AJ reminds via Saul Bellow that New York City is good at business but not at culture:
New York is a publishing center, the business center of American culture. Here culture is prepared, processed and distributed. Here the publishers with their modern apparatus for printing, billing, shipping, editing, advertising and accounting, with their specialized personnel, wait for manuscripts. Their expenses are tremendous so they cannot afford to wait too long; they must find material somewhere, attract writers or fabricate books in their editorial offices. New York, of course, includes Washington and Boston. Some of its literary mandarins actually live in Cambridge, in New Haven, Bennington, New Brunswick, Princeton; a few are in London and Oxford. These officials of high culture write for the papers, sit on committees, advise, consult, set standards, define, drink cocktails, gossip — they give body to New York’s appearance of active creativity, its apparently substantial literary life. But there is no substance. There is only the idea of a cultural life. There are manipulations, rackets and power struggles; there is infighting; there are reputations, inflated and deflated. Bluster, vehemence, swagger, fashion, image-making, brain-fixing — these are what the center has to offer…. New York, then, is not the literary capital of America. It is simply the center of the culture business. It manufactures artistic lifestyles for the American public.
Maybe real transformation needs to happen somewhere other than New York City, or perhaps a papal encyclical will turn Wall Street into a Catholic Worker House of Hospitality.
And to pile on, here’s why H. L. Mencken made money in New York’s publishing business but spent his earnings in Baltimore:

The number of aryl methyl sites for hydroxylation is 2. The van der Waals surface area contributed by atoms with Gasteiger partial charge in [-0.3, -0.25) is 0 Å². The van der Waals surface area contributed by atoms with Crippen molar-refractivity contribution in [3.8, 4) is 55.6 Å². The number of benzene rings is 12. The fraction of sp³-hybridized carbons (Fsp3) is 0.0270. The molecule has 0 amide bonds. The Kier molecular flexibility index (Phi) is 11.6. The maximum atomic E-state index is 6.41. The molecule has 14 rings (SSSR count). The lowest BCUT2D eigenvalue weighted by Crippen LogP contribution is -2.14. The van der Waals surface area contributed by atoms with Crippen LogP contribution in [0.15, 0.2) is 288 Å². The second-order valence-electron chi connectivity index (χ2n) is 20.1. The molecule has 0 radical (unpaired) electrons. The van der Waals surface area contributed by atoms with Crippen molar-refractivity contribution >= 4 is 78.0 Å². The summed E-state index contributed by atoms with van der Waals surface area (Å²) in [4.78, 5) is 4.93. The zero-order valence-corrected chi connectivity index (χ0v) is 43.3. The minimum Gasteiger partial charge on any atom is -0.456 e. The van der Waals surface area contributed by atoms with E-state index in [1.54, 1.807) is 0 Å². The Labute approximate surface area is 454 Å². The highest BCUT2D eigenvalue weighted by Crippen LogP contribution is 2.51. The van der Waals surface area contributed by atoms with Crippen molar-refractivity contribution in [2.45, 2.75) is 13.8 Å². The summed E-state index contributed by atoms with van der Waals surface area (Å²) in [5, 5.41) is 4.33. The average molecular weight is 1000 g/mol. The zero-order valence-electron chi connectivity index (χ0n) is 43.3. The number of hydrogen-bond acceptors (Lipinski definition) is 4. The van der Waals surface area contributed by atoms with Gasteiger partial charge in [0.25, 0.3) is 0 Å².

What makes New York so dreadful, I believe, is mainly the fact that the vast majority of its people have been forced to rid themselves of one of the oldest and most powerful of human instincts – the instinct to make a permanent home. Crowded, shoved about, and exploited without mercy, they have lost the feeling that any part of the earth belongs to them, and so they simply camp out like tramps, waiting for the constables to rush in and chase them away. I am not speaking here of the poor (God knows how they exist in New York at all!); I am speaking of the well-to-do, even of the rich. The very richest man, in New York, is never quite sure that the house he lives in now will be his next year — that he will be able to resist the constant pressure of business expansion and rising land values. I have known actual millionaires to be chased out of their homes in this way, and forced into apartments. In Baltimore, too, the same pressure exists, to be sure, but it is not oppressive, for the householder can meet it by by yielding to it half way. It may force him into the suburbs, even into the adjacent country, but he is still in direct contact with the city, sharing in its life, and wherever he lands he may make a stand. But on Manhattan Island he is quickly brought up by the rivers, and once he has crossed them he may as well move to Syracuse or Trenton. (“On Living in Baltimore” 1926)